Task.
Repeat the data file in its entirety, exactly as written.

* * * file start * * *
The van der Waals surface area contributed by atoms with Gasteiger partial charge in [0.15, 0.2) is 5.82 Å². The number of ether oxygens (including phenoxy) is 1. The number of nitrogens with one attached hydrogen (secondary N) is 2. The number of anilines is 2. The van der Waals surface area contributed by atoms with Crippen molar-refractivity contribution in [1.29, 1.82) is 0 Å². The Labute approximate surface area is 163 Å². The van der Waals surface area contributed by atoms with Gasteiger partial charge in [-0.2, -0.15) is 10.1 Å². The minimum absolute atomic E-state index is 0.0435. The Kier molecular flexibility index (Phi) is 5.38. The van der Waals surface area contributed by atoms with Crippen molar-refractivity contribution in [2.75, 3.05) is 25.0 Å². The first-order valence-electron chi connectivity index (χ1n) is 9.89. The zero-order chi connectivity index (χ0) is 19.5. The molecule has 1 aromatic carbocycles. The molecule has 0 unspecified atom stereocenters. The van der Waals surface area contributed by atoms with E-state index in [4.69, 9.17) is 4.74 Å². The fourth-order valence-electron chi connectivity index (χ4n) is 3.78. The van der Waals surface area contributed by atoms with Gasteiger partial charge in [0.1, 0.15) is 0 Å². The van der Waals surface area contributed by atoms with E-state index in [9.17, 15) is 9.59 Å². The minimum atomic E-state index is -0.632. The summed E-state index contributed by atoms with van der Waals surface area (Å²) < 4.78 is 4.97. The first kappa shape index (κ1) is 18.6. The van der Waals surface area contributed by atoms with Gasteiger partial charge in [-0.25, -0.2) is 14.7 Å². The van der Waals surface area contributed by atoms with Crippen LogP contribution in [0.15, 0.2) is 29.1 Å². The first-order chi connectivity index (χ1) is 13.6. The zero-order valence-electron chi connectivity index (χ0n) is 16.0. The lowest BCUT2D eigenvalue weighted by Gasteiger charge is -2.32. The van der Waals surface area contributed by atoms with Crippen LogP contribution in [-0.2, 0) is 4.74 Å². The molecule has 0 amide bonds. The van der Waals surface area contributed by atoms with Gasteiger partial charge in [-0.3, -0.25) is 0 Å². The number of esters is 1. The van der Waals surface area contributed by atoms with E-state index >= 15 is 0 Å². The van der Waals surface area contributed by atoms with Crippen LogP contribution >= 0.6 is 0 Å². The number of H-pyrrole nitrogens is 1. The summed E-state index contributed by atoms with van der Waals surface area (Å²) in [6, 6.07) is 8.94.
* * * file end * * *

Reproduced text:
The van der Waals surface area contributed by atoms with Gasteiger partial charge in [0.15, 0.2) is 5.82 Å². The number of ether oxygens (including phenoxy) is 1. The number of nitrogens with one attached hydrogen (secondary N) is 2. The number of anilines is 2. The van der Waals surface area contributed by atoms with Crippen molar-refractivity contribution in [1.29, 1.82) is 0 Å². The Labute approximate surface area is 163 Å². The van der Waals surface area contributed by atoms with Gasteiger partial charge in [-0.2, -0.15) is 10.1 Å². The minimum absolute atomic E-state index is 0.0435. The Kier molecular flexibility index (Phi) is 5.38. The van der Waals surface area contributed by atoms with Crippen molar-refractivity contribution in [2.75, 3.05) is 25.0 Å². The first-order valence-electron chi connectivity index (χ1n) is 9.89. The zero-order chi connectivity index (χ0) is 19.5. The molecule has 1 aromatic carbocycles. The molecule has 0 unspecified atom stereocenters. The van der Waals surface area contributed by atoms with E-state index in [4.69, 9.17) is 4.74 Å². The fourth-order valence-electron chi connectivity index (χ4n) is 3.78. The van der Waals surface area contributed by atoms with Gasteiger partial charge in [0.1, 0.15) is 0 Å². The van der Waals surface area contributed by atoms with E-state index in [9.17, 15) is 9.59 Å². The minimum atomic E-state index is -0.632. The summed E-state index contributed by atoms with van der Waals surface area (Å²) < 4.78 is 4.97. The first kappa shape index (κ1) is 18.6. The van der Waals surface area contributed by atoms with Gasteiger partial charge in [-0.25, -0.2) is 14.7 Å². The van der Waals surface area contributed by atoms with Crippen LogP contribution in [0.15, 0.2) is 29.1 Å². The first-order chi connectivity index (χ1) is 13.6. The zero-order valence-electron chi connectivity index (χ0n) is 16.0. The lowest BCUT2D eigenvalue weighted by Gasteiger charge is -2.32. The van der Waals surface area contributed by atoms with Crippen LogP contribution in [-0.2, 0) is 4.74 Å². The molecule has 0 amide bonds. The van der Waals surface area contributed by atoms with Gasteiger partial charge in [-0.3, -0.25) is 0 Å². The number of esters is 1. The van der Waals surface area contributed by atoms with E-state index >= 15 is 0 Å². The van der Waals surface area contributed by atoms with Crippen LogP contribution >= 0.6 is 0 Å². The number of H-pyrrole nitrogens is 1. The summed E-state index contributed by atoms with van der Waals surface area (Å²) in [6, 6.07) is 8.94.